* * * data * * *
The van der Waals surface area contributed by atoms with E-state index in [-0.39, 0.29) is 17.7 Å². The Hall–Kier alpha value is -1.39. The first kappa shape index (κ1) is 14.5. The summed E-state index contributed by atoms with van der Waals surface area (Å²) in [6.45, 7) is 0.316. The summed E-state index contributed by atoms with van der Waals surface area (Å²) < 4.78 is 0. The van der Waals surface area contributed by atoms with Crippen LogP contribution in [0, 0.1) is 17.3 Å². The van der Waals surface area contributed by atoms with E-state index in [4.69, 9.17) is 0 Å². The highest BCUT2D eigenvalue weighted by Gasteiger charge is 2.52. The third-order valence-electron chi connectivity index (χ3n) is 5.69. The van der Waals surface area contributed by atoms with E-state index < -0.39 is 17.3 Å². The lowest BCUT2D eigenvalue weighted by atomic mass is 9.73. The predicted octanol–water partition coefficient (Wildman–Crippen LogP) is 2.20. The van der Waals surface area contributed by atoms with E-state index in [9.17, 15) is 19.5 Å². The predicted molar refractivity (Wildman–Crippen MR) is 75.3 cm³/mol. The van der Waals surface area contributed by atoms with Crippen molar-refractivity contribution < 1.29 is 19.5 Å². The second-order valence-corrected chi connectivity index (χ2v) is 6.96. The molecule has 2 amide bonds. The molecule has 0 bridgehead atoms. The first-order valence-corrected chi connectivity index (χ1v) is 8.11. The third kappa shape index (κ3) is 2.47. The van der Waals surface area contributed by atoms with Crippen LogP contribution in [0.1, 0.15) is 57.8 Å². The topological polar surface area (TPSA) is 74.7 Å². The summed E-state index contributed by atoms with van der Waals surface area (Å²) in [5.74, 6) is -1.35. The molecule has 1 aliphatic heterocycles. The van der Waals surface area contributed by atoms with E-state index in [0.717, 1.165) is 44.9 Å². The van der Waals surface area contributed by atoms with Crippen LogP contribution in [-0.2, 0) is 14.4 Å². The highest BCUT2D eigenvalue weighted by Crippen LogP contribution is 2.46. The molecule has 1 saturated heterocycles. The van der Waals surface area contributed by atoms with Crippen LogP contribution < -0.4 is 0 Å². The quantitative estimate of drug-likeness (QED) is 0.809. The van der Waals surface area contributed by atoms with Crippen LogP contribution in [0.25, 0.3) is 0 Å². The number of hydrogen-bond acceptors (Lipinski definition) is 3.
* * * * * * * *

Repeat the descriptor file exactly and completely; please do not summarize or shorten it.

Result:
The van der Waals surface area contributed by atoms with E-state index in [-0.39, 0.29) is 17.7 Å². The Hall–Kier alpha value is -1.39. The first kappa shape index (κ1) is 14.5. The summed E-state index contributed by atoms with van der Waals surface area (Å²) in [6.45, 7) is 0.316. The summed E-state index contributed by atoms with van der Waals surface area (Å²) < 4.78 is 0. The van der Waals surface area contributed by atoms with Crippen LogP contribution in [0, 0.1) is 17.3 Å². The van der Waals surface area contributed by atoms with E-state index in [4.69, 9.17) is 0 Å². The highest BCUT2D eigenvalue weighted by Gasteiger charge is 2.52. The third-order valence-electron chi connectivity index (χ3n) is 5.69. The van der Waals surface area contributed by atoms with E-state index < -0.39 is 17.3 Å². The lowest BCUT2D eigenvalue weighted by atomic mass is 9.73. The predicted octanol–water partition coefficient (Wildman–Crippen LogP) is 2.20. The van der Waals surface area contributed by atoms with E-state index in [9.17, 15) is 19.5 Å². The predicted molar refractivity (Wildman–Crippen MR) is 75.3 cm³/mol. The van der Waals surface area contributed by atoms with Crippen molar-refractivity contribution < 1.29 is 19.5 Å². The second-order valence-corrected chi connectivity index (χ2v) is 6.96. The molecule has 2 amide bonds. The molecule has 0 bridgehead atoms. The first-order valence-corrected chi connectivity index (χ1v) is 8.11. The third kappa shape index (κ3) is 2.47. The van der Waals surface area contributed by atoms with Crippen LogP contribution in [0.1, 0.15) is 57.8 Å². The topological polar surface area (TPSA) is 74.7 Å². The summed E-state index contributed by atoms with van der Waals surface area (Å²) in [5.74, 6) is -1.35. The molecule has 1 aliphatic heterocycles. The van der Waals surface area contributed by atoms with E-state index in [0.717, 1.165) is 44.9 Å². The van der Waals surface area contributed by atoms with Crippen LogP contribution in [-0.2, 0) is 14.4 Å². The highest BCUT2D eigenvalue weighted by Crippen LogP contribution is 2.46. The molecule has 1 saturated heterocycles. The van der Waals surface area contributed by atoms with Crippen LogP contribution < -0.4 is 0 Å². The quantitative estimate of drug-likeness (QED) is 0.809. The van der Waals surface area contributed by atoms with Crippen LogP contribution in [0.25, 0.3) is 0 Å². The number of hydrogen-bond acceptors (Lipinski definition) is 3.